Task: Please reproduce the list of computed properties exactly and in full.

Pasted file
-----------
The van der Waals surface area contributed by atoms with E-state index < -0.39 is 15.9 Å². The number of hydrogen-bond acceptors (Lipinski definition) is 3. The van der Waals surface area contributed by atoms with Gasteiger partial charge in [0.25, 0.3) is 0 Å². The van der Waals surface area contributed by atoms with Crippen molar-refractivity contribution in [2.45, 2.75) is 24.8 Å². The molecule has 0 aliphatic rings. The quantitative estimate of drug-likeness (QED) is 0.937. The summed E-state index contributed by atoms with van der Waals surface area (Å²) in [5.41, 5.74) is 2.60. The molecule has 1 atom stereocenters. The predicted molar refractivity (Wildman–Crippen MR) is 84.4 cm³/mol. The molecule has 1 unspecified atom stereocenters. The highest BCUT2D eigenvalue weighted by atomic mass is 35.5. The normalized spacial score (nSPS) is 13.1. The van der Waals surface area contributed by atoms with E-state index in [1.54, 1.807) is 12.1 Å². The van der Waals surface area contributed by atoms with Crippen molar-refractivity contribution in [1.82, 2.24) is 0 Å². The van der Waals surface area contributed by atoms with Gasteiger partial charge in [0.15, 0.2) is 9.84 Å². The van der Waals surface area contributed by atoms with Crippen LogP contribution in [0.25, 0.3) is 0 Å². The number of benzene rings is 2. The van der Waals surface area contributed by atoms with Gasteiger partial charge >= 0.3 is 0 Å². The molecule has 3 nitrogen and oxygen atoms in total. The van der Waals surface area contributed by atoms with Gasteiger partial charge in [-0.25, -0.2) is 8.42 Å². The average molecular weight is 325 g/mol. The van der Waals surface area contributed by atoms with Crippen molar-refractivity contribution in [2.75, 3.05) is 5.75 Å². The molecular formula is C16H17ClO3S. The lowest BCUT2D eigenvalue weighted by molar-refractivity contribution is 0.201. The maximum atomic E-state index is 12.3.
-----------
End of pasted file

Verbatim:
The van der Waals surface area contributed by atoms with E-state index < -0.39 is 15.9 Å². The number of hydrogen-bond acceptors (Lipinski definition) is 3. The van der Waals surface area contributed by atoms with Gasteiger partial charge in [0.25, 0.3) is 0 Å². The van der Waals surface area contributed by atoms with Crippen molar-refractivity contribution in [2.45, 2.75) is 24.8 Å². The molecule has 0 aliphatic rings. The quantitative estimate of drug-likeness (QED) is 0.937. The summed E-state index contributed by atoms with van der Waals surface area (Å²) in [5.41, 5.74) is 2.60. The molecule has 1 atom stereocenters. The predicted molar refractivity (Wildman–Crippen MR) is 84.4 cm³/mol. The molecule has 1 unspecified atom stereocenters. The highest BCUT2D eigenvalue weighted by atomic mass is 35.5. The normalized spacial score (nSPS) is 13.1. The van der Waals surface area contributed by atoms with E-state index in [1.54, 1.807) is 12.1 Å². The van der Waals surface area contributed by atoms with Crippen molar-refractivity contribution in [1.82, 2.24) is 0 Å². The van der Waals surface area contributed by atoms with Gasteiger partial charge in [0.15, 0.2) is 9.84 Å². The van der Waals surface area contributed by atoms with Crippen LogP contribution in [0.25, 0.3) is 0 Å². The number of benzene rings is 2. The van der Waals surface area contributed by atoms with Gasteiger partial charge >= 0.3 is 0 Å². The molecule has 3 nitrogen and oxygen atoms in total. The van der Waals surface area contributed by atoms with Gasteiger partial charge in [-0.25, -0.2) is 8.42 Å². The average molecular weight is 325 g/mol. The van der Waals surface area contributed by atoms with Crippen molar-refractivity contribution in [2.75, 3.05) is 5.75 Å². The molecular formula is C16H17ClO3S. The lowest BCUT2D eigenvalue weighted by molar-refractivity contribution is 0.201. The maximum atomic E-state index is 12.3.